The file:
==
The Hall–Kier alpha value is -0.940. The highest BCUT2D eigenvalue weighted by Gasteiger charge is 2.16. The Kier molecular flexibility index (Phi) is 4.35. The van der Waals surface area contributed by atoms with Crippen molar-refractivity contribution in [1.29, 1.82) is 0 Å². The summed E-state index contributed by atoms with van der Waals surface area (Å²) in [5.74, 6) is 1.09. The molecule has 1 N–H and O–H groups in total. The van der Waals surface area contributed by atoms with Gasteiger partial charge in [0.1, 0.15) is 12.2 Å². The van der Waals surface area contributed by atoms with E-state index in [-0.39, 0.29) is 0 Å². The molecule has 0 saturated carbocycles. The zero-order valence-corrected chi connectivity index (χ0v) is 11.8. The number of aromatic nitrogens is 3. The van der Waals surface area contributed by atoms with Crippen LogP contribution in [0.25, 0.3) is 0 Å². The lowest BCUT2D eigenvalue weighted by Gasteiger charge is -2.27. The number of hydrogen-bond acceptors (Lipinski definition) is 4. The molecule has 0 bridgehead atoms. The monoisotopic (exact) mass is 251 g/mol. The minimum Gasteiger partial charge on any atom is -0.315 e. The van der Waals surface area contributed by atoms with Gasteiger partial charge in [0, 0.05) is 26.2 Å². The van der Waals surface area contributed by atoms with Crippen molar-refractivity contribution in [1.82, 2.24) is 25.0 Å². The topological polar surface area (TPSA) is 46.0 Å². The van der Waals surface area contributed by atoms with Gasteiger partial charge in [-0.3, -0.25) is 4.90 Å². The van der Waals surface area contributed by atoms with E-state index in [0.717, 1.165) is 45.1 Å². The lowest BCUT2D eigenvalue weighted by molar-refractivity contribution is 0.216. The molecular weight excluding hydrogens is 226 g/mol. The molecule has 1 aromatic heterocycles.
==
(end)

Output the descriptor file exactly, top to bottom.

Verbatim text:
The Hall–Kier alpha value is -0.940. The highest BCUT2D eigenvalue weighted by Gasteiger charge is 2.16. The Kier molecular flexibility index (Phi) is 4.35. The van der Waals surface area contributed by atoms with Crippen molar-refractivity contribution in [1.29, 1.82) is 0 Å². The summed E-state index contributed by atoms with van der Waals surface area (Å²) in [5.74, 6) is 1.09. The molecule has 1 N–H and O–H groups in total. The van der Waals surface area contributed by atoms with Gasteiger partial charge in [0.1, 0.15) is 12.2 Å². The van der Waals surface area contributed by atoms with E-state index in [-0.39, 0.29) is 0 Å². The molecule has 0 saturated carbocycles. The zero-order valence-corrected chi connectivity index (χ0v) is 11.8. The number of aromatic nitrogens is 3. The van der Waals surface area contributed by atoms with Crippen LogP contribution in [0.25, 0.3) is 0 Å². The lowest BCUT2D eigenvalue weighted by Gasteiger charge is -2.27. The number of hydrogen-bond acceptors (Lipinski definition) is 4. The molecule has 0 bridgehead atoms. The monoisotopic (exact) mass is 251 g/mol. The minimum Gasteiger partial charge on any atom is -0.315 e. The van der Waals surface area contributed by atoms with Gasteiger partial charge in [0, 0.05) is 26.2 Å². The van der Waals surface area contributed by atoms with Crippen molar-refractivity contribution in [1.82, 2.24) is 25.0 Å². The topological polar surface area (TPSA) is 46.0 Å². The van der Waals surface area contributed by atoms with Gasteiger partial charge in [-0.3, -0.25) is 4.90 Å². The van der Waals surface area contributed by atoms with E-state index in [0.717, 1.165) is 45.1 Å². The lowest BCUT2D eigenvalue weighted by molar-refractivity contribution is 0.216. The molecular weight excluding hydrogens is 226 g/mol. The molecule has 1 aromatic heterocycles.